Thursday, April 16, 2009

May the Farce Be with You

farce--a dramatic subset of comedy in which the pace and physical action intensify to the point of combustion; plot-driven circumstances which accelerate to the point where characters cannot adequately cope with them.

An appropriate analogy for farce is the now legendary state room scene from the Marx Brothers film, A Night at the Opera (available on YouTube), another analogy being the results when a professional juggler drops the dishes he has in motion and is now surrounded by broken china. The dramatic beats begin to come faster, adding a surreal note to the already comedic, physical atmosphere of the action, causing language and gestures that turn up the heat, leading to one final, uproarious explosion.

Farce may appear in any story, coming as a surprise, appearing when the reader least expects it but where, appropriately, the building tension of the story is growing more intense. Depending on the length of the story and the writer's ultimate goal for the conclusion, the whole narrative may have the atmosphere of farce. As an example, thanks to adroit use of farcical elements such as one or two over-the top scenes, Evelyn Waugh's satire, The Loved One, moves into farce.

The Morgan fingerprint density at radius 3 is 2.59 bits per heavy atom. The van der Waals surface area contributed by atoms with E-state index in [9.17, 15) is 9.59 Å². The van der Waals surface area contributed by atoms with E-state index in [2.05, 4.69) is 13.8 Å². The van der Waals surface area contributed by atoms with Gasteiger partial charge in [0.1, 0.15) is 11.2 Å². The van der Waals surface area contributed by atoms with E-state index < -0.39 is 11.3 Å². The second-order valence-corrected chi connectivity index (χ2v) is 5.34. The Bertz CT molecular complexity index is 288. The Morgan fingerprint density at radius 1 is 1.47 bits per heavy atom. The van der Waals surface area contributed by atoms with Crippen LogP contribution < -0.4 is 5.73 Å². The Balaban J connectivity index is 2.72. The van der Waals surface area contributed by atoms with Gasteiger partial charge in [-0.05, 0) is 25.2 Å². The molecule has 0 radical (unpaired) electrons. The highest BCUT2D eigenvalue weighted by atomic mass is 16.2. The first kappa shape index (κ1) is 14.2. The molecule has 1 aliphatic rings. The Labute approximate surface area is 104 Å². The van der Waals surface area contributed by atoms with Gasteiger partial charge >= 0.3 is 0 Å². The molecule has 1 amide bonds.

The important point to emphasize here is that farce may rise above mere jokes, pie throwing, and slipping on banana peels even while using burlesque settings and techniques. For all its antic, zany humor, Neil Simon's The Sunshine Boys has a strong texture of plausibility.

As with its cousin, humor, the intent of farce is to reduce some target by ridicule. Just as humor may well appear suddenly within a tragic or lofty narrative, so too may farce slip in the back door to work its effects. The goal of humor is the exposure of some painful truth or awareness. Farce aims further below the belt, wanting not only to destroy or render dignity inoperative but to inflict some damage on the furniture as well.

For the history-minded, Georges Feydeau (1862-1921), the French playwright, is generally considered to be the quintessential modern farceur, A Flea in Her Ear being one of the more legible and instructive.

Overly complex plots, mistaken identities, and misunderstandings are salient ingredients of farce, making such diverse examples as Oscar Wilde's The Importance of Being Ernest, Noel Coward's Blythe Spirit, and yes, even Michael Chabon's The Wonder Boys arguable candidates for the farce hall of fame.

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